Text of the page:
Darktable -  FREE Powerful RAW photo editor (Lightroom alternative) now available for windows
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Darktable - FREE Powerful RAW photo editor (Lightroom alternative) now available for windows

22
Found 7th Jan
darktable is an open source photography workflow application and raw developer. A virtual lighttable and darkroom for photographers. It manages your digital negatives in a database, lets you view them through a zoomable light table and enables you to develop raw images and enhance them.

Usd to be just OSx/ Linux but now is also available for windows.




worth a try to save some £££
Community Updates
Updated HTML DT manual here for anyone that's interested

darktable.org/use…en/

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Top comments
speculatrix3 h, 6 m ago

What's a "digital negative"?


It's a RAW file.

The sensor in a camera doesn't take a 'picture' it records the hue (colour), saturation (depth of colour), and lightness of each pixel and compiles them all into a sort of spreadsheet. This is a RAW file and on my camera there are 24 million pixels so the RAW file is around 30Mb.

Then the computer part of the camera takes that information and creates a photo in jpeg format. It takes the data and makes decisions such as the white balance and what the exposure should look like and also some brand specific criteria (for example - punchy reds to make the image pop). It then throws away all the information it didn't need to produce the jpeg which leaves a file size of around 9Mb.

This is fine for most people, but if the camera got the exposure wrong or misread the white balance, you are a bit stuck. You can make some changes to a jpeg but not too many as most of the information was discarded.

If you have the RAW file though, you have much more leeway to make changes to the final picture, adjusting the exposure, colours, making changes to specific tones etc. because you have all the information that was present at the original scene. Obviously, if the camera (or operator) made a total pigs ear of it you can't rescue it, but shooting in RAW gives you the best chance.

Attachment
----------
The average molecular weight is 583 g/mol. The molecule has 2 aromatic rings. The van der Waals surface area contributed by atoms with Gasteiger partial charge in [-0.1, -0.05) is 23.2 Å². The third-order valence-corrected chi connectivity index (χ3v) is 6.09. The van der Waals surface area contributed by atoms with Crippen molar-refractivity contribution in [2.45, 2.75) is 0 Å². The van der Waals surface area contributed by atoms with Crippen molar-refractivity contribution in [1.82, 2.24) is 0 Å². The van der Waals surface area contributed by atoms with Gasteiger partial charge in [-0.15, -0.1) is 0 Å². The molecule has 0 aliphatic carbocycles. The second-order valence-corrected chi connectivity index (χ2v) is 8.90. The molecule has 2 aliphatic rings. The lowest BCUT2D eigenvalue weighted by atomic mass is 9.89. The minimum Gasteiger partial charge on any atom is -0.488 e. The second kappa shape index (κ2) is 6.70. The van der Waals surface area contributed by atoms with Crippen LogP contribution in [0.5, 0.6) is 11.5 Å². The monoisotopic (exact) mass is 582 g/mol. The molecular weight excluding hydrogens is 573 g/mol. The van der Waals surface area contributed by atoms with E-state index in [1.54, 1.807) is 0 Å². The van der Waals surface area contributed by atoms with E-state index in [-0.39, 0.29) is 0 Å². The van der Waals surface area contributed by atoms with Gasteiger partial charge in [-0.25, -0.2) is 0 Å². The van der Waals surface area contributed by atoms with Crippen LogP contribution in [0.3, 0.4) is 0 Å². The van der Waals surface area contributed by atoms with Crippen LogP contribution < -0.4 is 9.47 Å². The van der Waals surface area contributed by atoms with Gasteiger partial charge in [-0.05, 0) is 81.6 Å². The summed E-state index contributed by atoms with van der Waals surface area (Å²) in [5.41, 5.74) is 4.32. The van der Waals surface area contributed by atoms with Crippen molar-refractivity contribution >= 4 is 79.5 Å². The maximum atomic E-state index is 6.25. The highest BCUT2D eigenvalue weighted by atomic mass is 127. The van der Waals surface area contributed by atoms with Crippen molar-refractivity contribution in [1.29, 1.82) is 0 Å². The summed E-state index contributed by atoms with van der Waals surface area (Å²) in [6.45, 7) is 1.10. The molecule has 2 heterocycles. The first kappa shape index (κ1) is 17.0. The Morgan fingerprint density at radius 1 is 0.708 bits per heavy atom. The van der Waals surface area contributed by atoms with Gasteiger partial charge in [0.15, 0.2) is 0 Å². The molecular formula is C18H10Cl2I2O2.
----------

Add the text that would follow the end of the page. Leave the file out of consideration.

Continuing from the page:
22 Comments
Sounds good. Heat.
Thanks for posting this. It'll be interesting to see how it compares to Lightroom and Capture One.
dxx42 m ago

Thanks for posting this. It'll be interesting to see how it compares to …Thanks for posting this. It'll be interesting to see how it compares to Lightroom and Capture One.


seems pretty powerful - couldn't get my image looking as good as with lightroom after a 10-15minute try but other than my unfamiliarity thats perhaps due to the sliders working a bit differently and loads more of them available on darktable
Just tried it couple days ago. Tried with an image I previously edited with lr4, but struggled to get it to look the same in darktable. But it looks like a mature product I might use in the future. Currently I am using lr5, but without graphics card support it runs quite slow.
Thanks - I'll give it a try.
How does it compare to RawTherapee?
What's a "digital negative"?
Sounds like its defo worth a punt. Thanks OP. Heat added.
speculatrix3 h, 6 m ago

What's a "digital negative"?


It's a RAW file.